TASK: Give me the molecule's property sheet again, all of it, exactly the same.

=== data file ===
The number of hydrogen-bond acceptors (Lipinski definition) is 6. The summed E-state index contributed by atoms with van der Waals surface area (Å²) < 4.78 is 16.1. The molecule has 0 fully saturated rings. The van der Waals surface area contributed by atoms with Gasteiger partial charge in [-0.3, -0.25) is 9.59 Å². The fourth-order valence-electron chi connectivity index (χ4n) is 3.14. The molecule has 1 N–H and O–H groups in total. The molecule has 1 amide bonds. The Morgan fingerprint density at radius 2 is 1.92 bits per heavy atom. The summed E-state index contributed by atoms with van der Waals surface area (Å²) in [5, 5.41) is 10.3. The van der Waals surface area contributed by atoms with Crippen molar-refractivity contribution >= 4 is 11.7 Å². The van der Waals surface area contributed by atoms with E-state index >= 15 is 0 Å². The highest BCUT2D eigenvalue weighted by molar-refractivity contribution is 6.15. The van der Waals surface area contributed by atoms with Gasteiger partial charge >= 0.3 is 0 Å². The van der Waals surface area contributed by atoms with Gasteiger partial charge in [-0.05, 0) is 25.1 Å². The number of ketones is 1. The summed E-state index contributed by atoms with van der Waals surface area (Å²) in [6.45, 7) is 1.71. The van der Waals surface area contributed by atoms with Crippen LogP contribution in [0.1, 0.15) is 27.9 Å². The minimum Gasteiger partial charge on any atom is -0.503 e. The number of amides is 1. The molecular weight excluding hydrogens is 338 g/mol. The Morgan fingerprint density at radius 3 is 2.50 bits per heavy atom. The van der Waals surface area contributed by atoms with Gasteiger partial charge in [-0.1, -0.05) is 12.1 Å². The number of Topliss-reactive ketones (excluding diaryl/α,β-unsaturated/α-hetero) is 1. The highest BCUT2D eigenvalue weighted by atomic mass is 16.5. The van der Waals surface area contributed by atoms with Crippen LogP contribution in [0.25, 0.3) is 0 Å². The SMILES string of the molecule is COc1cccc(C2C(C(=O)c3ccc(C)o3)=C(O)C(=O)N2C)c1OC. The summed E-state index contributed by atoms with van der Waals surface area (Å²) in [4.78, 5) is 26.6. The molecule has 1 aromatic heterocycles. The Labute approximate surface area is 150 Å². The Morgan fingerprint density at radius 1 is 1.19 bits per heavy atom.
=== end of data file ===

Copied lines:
The number of hydrogen-bond acceptors (Lipinski definition) is 6. The summed E-state index contributed by atoms with van der Waals surface area (Å²) < 4.78 is 16.1. The molecule has 0 fully saturated rings. The van der Waals surface area contributed by atoms with Gasteiger partial charge in [-0.3, -0.25) is 9.59 Å². The fourth-order valence-electron chi connectivity index (χ4n) is 3.14. The molecule has 1 N–H and O–H groups in total. The molecule has 1 amide bonds. The Morgan fingerprint density at radius 2 is 1.92 bits per heavy atom. The summed E-state index contributed by atoms with van der Waals surface area (Å²) in [5, 5.41) is 10.3. The van der Waals surface area contributed by atoms with Crippen molar-refractivity contribution >= 4 is 11.7 Å². The van der Waals surface area contributed by atoms with E-state index >= 15 is 0 Å². The highest BCUT2D eigenvalue weighted by molar-refractivity contribution is 6.15. The van der Waals surface area contributed by atoms with Gasteiger partial charge >= 0.3 is 0 Å². The van der Waals surface area contributed by atoms with Gasteiger partial charge in [-0.05, 0) is 25.1 Å². The number of ketones is 1. The summed E-state index contributed by atoms with van der Waals surface area (Å²) in [6.45, 7) is 1.71. The van der Waals surface area contributed by atoms with Crippen LogP contribution in [0.1, 0.15) is 27.9 Å². The minimum Gasteiger partial charge on any atom is -0.503 e. The number of amides is 1. The molecular weight excluding hydrogens is 338 g/mol. The Morgan fingerprint density at radius 3 is 2.50 bits per heavy atom. The van der Waals surface area contributed by atoms with Gasteiger partial charge in [-0.1, -0.05) is 12.1 Å². The number of Topliss-reactive ketones (excluding diaryl/α,β-unsaturated/α-hetero) is 1. The highest BCUT2D eigenvalue weighted by atomic mass is 16.5. The van der Waals surface area contributed by atoms with Crippen LogP contribution in [0.25, 0.3) is 0 Å². The SMILES string of the molecule is COc1cccc(C2C(C(=O)c3ccc(C)o3)=C(O)C(=O)N2C)c1OC. The summed E-state index contributed by atoms with van der Waals surface area (Å²) in [4.78, 5) is 26.6. The molecule has 1 aromatic heterocycles. The Labute approximate surface area is 150 Å². The Morgan fingerprint density at radius 1 is 1.19 bits per heavy atom.